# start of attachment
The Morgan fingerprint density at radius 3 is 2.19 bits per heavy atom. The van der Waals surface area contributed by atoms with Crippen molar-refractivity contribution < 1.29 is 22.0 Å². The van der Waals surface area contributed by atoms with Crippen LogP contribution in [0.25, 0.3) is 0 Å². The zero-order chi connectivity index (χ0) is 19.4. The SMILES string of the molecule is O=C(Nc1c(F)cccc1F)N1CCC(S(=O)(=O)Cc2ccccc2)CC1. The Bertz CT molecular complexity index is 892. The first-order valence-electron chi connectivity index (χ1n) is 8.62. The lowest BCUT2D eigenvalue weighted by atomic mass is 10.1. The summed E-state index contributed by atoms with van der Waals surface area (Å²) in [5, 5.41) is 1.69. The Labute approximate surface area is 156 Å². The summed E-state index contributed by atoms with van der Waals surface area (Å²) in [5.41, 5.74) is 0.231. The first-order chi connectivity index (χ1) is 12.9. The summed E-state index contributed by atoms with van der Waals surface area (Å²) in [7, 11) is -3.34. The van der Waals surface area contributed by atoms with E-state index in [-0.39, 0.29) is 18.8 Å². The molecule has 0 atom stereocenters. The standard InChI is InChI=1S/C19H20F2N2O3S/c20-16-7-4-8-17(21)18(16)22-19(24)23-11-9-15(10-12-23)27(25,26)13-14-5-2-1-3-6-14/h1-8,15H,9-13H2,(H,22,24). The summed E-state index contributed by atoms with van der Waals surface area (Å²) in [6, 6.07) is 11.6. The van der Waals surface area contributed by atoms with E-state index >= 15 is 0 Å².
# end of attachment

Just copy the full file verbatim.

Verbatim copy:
The Morgan fingerprint density at radius 3 is 2.19 bits per heavy atom. The van der Waals surface area contributed by atoms with Crippen molar-refractivity contribution < 1.29 is 22.0 Å². The van der Waals surface area contributed by atoms with Crippen LogP contribution in [0.25, 0.3) is 0 Å². The zero-order chi connectivity index (χ0) is 19.4. The SMILES string of the molecule is O=C(Nc1c(F)cccc1F)N1CCC(S(=O)(=O)Cc2ccccc2)CC1. The Bertz CT molecular complexity index is 892. The first-order valence-electron chi connectivity index (χ1n) is 8.62. The lowest BCUT2D eigenvalue weighted by atomic mass is 10.1. The summed E-state index contributed by atoms with van der Waals surface area (Å²) in [5, 5.41) is 1.69. The Labute approximate surface area is 156 Å². The summed E-state index contributed by atoms with van der Waals surface area (Å²) in [5.41, 5.74) is 0.231. The first-order chi connectivity index (χ1) is 12.9. The summed E-state index contributed by atoms with van der Waals surface area (Å²) in [7, 11) is -3.34. The van der Waals surface area contributed by atoms with E-state index in [-0.39, 0.29) is 18.8 Å². The molecule has 0 atom stereocenters. The standard InChI is InChI=1S/C19H20F2N2O3S/c20-16-7-4-8-17(21)18(16)22-19(24)23-11-9-15(10-12-23)27(25,26)13-14-5-2-1-3-6-14/h1-8,15H,9-13H2,(H,22,24). The summed E-state index contributed by atoms with van der Waals surface area (Å²) in [6, 6.07) is 11.6. The van der Waals surface area contributed by atoms with E-state index >= 15 is 0 Å².